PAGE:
With the mathematics of buckling explained, it’s important to understand when it governs as a failure mode. As mentioned, buckling only happens under compressive loads because tensile loads would “flatten” out the sine curve. Compressive loads instead exacerbate the issue. If high compressive forces exist a system can either fail via buckling, or it can fail due to crushing—so determining which failure mode governs is critical for engineers.

If P/A > σ then crushing will happen before buckling. In this case:

- P = Compressive Load Applied (the critical buckling load can be substituted here if the actual applied loads are unknown. This would tell you which would govern, if the critical buckling load/cross sectional area is above the yield stress, material failure is going to govern the design.)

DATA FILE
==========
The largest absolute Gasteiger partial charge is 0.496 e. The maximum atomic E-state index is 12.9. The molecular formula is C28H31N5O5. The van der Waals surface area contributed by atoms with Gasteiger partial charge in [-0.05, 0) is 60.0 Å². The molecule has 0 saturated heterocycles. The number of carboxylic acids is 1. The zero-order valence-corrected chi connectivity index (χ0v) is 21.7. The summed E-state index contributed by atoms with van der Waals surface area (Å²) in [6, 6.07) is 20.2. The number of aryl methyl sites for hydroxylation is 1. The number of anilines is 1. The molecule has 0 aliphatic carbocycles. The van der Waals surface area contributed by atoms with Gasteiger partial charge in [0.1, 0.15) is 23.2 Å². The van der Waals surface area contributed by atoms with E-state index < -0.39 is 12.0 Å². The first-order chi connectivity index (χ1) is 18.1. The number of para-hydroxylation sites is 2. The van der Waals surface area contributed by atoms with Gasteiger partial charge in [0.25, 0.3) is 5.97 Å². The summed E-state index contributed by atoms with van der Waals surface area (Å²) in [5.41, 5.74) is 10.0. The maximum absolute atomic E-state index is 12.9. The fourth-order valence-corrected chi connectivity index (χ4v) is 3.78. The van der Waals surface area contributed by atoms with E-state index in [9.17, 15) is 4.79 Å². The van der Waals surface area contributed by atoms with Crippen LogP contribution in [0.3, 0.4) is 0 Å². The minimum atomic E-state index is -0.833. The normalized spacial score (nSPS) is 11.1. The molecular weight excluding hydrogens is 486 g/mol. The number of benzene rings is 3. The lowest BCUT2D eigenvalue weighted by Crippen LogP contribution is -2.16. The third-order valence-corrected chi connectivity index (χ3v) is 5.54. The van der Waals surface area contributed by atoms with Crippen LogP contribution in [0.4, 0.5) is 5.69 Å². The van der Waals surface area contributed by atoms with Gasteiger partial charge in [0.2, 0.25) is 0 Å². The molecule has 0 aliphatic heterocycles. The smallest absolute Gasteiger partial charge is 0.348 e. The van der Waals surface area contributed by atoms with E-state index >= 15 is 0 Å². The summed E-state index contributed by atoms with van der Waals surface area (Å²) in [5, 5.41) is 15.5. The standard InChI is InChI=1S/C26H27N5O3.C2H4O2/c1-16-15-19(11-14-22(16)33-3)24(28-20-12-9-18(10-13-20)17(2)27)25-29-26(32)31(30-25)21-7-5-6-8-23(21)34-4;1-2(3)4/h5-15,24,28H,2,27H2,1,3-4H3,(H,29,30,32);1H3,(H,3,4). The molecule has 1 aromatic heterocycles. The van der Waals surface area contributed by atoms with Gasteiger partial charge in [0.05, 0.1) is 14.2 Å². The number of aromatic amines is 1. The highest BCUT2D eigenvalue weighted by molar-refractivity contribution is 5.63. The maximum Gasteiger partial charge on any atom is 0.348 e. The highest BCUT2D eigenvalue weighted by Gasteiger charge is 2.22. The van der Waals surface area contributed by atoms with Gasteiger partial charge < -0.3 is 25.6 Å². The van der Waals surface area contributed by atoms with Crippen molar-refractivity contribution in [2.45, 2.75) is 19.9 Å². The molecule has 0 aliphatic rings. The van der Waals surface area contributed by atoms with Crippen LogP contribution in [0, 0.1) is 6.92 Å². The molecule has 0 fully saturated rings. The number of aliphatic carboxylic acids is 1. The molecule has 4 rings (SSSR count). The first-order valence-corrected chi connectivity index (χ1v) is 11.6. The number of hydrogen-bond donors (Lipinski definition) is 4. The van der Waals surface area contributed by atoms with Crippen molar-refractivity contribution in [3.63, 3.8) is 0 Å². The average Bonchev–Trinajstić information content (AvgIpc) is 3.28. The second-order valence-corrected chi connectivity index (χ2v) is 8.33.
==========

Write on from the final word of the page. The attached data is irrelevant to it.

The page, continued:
- A = Cross-sectional area of the column
- σ = Ultimate compressive stress of the material or yield stress depending on whether it is a brittle material or ductile.

In general, buckling can be prevented by using a larger cross-section or stiffer material. Whatever can be done to increase the stiffness of the cross-section, E*I will help. Additionally, it can be seen in the critical load calculation that the buckling load is inversely proportional to the length of the structural member squared, so if required, reducing the length of the structural member or bracing the member can be used to increase the critical buckling load.

### Tools for Determining Buckling Loads

There are many tools available for calculating the critical buckling load, including spreadsheets, tables and FEA software. Each has its own merits and benefits: